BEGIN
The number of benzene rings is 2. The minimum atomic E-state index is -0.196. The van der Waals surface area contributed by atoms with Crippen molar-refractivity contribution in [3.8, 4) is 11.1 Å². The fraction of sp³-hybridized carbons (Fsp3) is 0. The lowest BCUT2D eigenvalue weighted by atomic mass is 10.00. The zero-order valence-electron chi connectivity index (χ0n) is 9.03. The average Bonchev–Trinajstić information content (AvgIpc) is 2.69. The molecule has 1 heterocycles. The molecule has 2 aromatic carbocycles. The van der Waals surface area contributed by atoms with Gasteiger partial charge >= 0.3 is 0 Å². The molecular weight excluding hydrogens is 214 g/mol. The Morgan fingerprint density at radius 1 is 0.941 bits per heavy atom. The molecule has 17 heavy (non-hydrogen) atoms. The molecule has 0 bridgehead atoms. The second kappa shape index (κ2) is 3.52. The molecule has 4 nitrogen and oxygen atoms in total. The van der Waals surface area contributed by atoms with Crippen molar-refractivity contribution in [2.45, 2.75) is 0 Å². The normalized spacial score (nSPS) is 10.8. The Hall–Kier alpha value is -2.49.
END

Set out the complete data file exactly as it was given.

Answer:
The number of benzene rings is 2. The minimum atomic E-state index is -0.196. The van der Waals surface area contributed by atoms with Crippen molar-refractivity contribution in [3.8, 4) is 11.1 Å². The fraction of sp³-hybridized carbons (Fsp3) is 0. The lowest BCUT2D eigenvalue weighted by atomic mass is 10.00. The zero-order valence-electron chi connectivity index (χ0n) is 9.03. The average Bonchev–Trinajstić information content (AvgIpc) is 2.69. The molecule has 1 heterocycles. The molecule has 2 aromatic carbocycles. The van der Waals surface area contributed by atoms with Gasteiger partial charge >= 0.3 is 0 Å². The molecular weight excluding hydrogens is 214 g/mol. The Morgan fingerprint density at radius 1 is 0.941 bits per heavy atom. The molecule has 17 heavy (non-hydrogen) atoms. The molecule has 0 bridgehead atoms. The second kappa shape index (κ2) is 3.52. The molecule has 4 nitrogen and oxygen atoms in total. The van der Waals surface area contributed by atoms with Crippen molar-refractivity contribution in [2.45, 2.75) is 0 Å². The normalized spacial score (nSPS) is 10.8. The Hall–Kier alpha value is -2.49.